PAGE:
Mediocre movie comedies are probably not listed as possible enemies of the state — yet. But if the Washington crew of Rumsfeld, Ridge and the rest ever widened their purview to include them, flicks like National Security could be detained for clichéd acts of humor in some kind of cinematic Camp X-Ray.
But National Security isn’t about that kind of national security. It’s about two LAPD cops, Earl Montgomery (Martin Lawrence) and Hank Rafferty (Steve Zahn), who, of course, can’t stand each other but bond as buddies to fight a typically exotic supervillain, Nash (Eric Roberts).
Montgomery is a brother with a racial chip on his shoulder and a man who would be supercop. He’s a one-man Police Academy flick. But when his arrogance literally blows up in his face, he’s given his walking papers and the bum’s rush before he’s even fitted for a uniform.
A situation between Montgomery, Rafferty and an “anti-Africanized attack bee” deteriorates into a parody of the Rodney King beating, and Rafferty forfeits his badge, gun and freedom for a maximum-security prison sentence. Both end up at the bottom of the barrel of the protection business with a motley crew of other wannabes and has-beens: They become minimum-wage security guards for the titular National Security company — and amateur crime fighters.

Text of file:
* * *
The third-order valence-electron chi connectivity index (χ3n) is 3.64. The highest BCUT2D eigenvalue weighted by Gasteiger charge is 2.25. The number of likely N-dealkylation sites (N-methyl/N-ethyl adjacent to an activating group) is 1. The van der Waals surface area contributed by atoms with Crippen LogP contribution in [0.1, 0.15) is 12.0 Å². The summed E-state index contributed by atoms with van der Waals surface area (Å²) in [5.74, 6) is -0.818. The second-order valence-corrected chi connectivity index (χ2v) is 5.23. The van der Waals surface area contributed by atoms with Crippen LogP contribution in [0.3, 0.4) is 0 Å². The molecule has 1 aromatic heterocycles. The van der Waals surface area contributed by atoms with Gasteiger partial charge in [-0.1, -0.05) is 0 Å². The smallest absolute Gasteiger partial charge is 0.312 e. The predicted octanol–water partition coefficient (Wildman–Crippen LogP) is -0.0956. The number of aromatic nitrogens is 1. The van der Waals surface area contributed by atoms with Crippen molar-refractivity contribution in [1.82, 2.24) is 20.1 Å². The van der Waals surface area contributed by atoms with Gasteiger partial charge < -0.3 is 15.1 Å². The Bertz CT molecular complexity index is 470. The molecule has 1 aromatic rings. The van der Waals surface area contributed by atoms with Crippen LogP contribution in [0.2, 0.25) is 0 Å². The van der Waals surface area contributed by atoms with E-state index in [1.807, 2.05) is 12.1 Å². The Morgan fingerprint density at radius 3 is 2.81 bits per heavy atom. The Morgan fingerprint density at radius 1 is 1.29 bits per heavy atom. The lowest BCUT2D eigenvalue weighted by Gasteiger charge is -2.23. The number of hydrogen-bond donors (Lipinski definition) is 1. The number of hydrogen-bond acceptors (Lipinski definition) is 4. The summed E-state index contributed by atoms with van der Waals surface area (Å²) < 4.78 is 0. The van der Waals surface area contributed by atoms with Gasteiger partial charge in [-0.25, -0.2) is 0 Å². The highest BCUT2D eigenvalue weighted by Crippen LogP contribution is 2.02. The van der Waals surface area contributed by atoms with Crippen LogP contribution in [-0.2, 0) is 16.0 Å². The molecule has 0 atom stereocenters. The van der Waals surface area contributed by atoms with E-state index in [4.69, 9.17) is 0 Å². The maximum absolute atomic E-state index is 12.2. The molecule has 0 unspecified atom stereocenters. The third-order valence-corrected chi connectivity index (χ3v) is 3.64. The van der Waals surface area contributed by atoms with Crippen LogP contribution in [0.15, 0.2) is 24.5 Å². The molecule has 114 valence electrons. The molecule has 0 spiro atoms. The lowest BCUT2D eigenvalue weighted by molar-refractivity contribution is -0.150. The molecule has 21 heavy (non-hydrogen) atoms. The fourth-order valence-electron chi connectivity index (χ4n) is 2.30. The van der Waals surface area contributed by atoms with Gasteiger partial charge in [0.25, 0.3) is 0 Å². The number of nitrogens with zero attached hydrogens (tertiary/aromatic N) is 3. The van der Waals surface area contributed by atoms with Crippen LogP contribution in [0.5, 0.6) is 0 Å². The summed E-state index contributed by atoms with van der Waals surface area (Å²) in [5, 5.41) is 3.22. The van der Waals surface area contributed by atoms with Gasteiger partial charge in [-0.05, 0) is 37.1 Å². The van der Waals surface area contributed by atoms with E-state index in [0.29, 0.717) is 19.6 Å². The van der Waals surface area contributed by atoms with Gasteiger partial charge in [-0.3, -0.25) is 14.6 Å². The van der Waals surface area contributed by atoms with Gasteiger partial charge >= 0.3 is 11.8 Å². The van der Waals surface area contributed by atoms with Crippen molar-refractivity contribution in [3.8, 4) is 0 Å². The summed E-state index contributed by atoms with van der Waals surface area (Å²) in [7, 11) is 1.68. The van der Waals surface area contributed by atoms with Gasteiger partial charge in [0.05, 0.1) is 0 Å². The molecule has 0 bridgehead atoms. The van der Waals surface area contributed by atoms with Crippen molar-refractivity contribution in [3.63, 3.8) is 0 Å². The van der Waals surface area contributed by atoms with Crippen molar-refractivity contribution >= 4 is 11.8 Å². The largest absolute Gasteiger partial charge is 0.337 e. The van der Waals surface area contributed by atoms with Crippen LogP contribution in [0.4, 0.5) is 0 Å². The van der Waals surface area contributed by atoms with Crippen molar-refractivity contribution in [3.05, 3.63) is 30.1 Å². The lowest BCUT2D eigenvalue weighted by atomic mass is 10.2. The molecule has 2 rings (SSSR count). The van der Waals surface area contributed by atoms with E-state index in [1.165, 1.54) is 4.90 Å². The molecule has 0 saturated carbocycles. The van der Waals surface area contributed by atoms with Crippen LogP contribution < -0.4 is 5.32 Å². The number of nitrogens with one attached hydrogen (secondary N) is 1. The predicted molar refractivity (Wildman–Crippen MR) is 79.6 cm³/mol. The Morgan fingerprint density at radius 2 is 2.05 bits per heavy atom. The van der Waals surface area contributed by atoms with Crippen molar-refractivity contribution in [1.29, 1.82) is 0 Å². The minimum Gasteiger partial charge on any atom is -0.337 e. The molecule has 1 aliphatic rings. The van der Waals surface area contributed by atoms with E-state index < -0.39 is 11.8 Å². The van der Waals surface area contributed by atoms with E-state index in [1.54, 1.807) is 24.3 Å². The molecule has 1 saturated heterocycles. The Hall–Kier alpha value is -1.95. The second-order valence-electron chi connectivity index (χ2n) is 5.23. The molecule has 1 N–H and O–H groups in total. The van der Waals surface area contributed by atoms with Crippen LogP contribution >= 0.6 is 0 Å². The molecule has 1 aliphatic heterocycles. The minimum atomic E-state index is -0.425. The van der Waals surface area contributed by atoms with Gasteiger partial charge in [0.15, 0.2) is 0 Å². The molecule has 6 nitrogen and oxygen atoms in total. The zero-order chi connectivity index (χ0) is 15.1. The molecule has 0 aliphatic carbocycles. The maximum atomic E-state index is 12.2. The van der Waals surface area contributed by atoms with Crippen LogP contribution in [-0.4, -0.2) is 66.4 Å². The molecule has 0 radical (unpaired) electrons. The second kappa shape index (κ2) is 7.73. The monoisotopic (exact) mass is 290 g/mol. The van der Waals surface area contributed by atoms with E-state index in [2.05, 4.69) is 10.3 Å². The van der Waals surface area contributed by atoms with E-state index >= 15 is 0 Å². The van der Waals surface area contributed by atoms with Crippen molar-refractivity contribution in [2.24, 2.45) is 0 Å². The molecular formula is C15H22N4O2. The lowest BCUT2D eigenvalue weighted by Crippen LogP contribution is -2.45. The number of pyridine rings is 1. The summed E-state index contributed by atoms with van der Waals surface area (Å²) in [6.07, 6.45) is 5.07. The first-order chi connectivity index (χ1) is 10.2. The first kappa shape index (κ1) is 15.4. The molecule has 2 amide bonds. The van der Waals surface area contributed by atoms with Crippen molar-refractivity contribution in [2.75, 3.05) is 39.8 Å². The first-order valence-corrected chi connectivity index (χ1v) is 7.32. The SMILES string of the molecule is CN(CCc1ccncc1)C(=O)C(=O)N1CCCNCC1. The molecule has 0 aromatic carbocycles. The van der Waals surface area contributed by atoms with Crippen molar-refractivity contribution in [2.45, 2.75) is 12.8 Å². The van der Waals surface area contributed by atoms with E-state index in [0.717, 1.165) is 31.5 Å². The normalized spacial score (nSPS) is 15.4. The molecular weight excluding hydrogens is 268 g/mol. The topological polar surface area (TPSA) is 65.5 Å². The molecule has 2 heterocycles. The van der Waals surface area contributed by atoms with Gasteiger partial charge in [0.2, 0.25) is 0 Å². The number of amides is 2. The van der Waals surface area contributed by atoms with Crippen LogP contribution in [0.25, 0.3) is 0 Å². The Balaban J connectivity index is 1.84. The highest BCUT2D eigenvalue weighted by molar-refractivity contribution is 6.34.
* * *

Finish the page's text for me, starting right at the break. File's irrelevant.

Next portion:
To be fair, as long as there’s a handful of laughs, Zahn’s touch of tear-jerking melodrama and men and cars vaulting, rolling and crashing through a hail of bullets, National Security can be entertaining — if that’s entertainment for you. It’s an ironic slapstick version of producer Joel Silver’s testosterone-fueled burlesque show, the salt-and-pepper action buddy flick: Think Lethal Weapon (1987), with doofus Montgomery and stooge Rafferty standing in as security guard versions of Murtaugh and Riggs.
The greatest threat to National Security and its greatest irony is Lawrence’s Montgomery. He’s playing with half a deck of race cards, each one a joker. Zahn’s Rafferty has more of a character arc and bears it like the white man’s burden — in fact, he steals the show.
While our compassionately conservative bandit of the last presidential election, civil liberties and now civil rights proclaims, “Affirmative action? We don’t need no stinkin’ affirmative action!” it seems a brother literally can’t buy a break. Even though he’s one of National Security’s producers, Lawrence ends up munching and mugging around a second-banana role.
James Keith La Croix writes about film for Metro Times. E-mail firstname.lastname@example.org.